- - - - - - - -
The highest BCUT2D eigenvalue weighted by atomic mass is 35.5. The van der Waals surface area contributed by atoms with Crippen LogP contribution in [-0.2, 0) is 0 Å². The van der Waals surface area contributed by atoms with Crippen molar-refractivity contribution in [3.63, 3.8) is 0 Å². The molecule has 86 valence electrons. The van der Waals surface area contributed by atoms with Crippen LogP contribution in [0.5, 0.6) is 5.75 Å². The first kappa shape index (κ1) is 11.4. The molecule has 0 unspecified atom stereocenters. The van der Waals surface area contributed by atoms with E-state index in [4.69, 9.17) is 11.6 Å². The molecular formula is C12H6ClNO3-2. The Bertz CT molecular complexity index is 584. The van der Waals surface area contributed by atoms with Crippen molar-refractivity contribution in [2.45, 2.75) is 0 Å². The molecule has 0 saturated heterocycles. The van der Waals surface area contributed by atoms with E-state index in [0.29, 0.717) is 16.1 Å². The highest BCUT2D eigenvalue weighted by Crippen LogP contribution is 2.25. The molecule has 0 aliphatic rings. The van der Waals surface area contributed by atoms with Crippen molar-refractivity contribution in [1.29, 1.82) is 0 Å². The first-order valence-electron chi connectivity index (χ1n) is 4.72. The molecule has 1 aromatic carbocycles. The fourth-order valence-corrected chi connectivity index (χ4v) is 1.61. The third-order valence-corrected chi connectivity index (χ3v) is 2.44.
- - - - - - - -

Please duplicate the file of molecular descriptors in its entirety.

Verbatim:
The highest BCUT2D eigenvalue weighted by atomic mass is 35.5. The van der Waals surface area contributed by atoms with Crippen LogP contribution in [-0.2, 0) is 0 Å². The van der Waals surface area contributed by atoms with Crippen molar-refractivity contribution in [3.63, 3.8) is 0 Å². The molecule has 86 valence electrons. The van der Waals surface area contributed by atoms with Crippen LogP contribution in [0.5, 0.6) is 5.75 Å². The first kappa shape index (κ1) is 11.4. The molecule has 0 unspecified atom stereocenters. The van der Waals surface area contributed by atoms with E-state index in [4.69, 9.17) is 11.6 Å². The molecular formula is C12H6ClNO3-2. The Bertz CT molecular complexity index is 584. The van der Waals surface area contributed by atoms with Crippen molar-refractivity contribution in [2.45, 2.75) is 0 Å². The molecule has 0 saturated heterocycles. The van der Waals surface area contributed by atoms with E-state index in [0.29, 0.717) is 16.1 Å². The highest BCUT2D eigenvalue weighted by Crippen LogP contribution is 2.25. The molecule has 0 aliphatic rings. The van der Waals surface area contributed by atoms with Crippen molar-refractivity contribution in [1.29, 1.82) is 0 Å². The first-order valence-electron chi connectivity index (χ1n) is 4.72. The molecule has 1 aromatic carbocycles. The fourth-order valence-corrected chi connectivity index (χ4v) is 1.61. The third-order valence-corrected chi connectivity index (χ3v) is 2.44.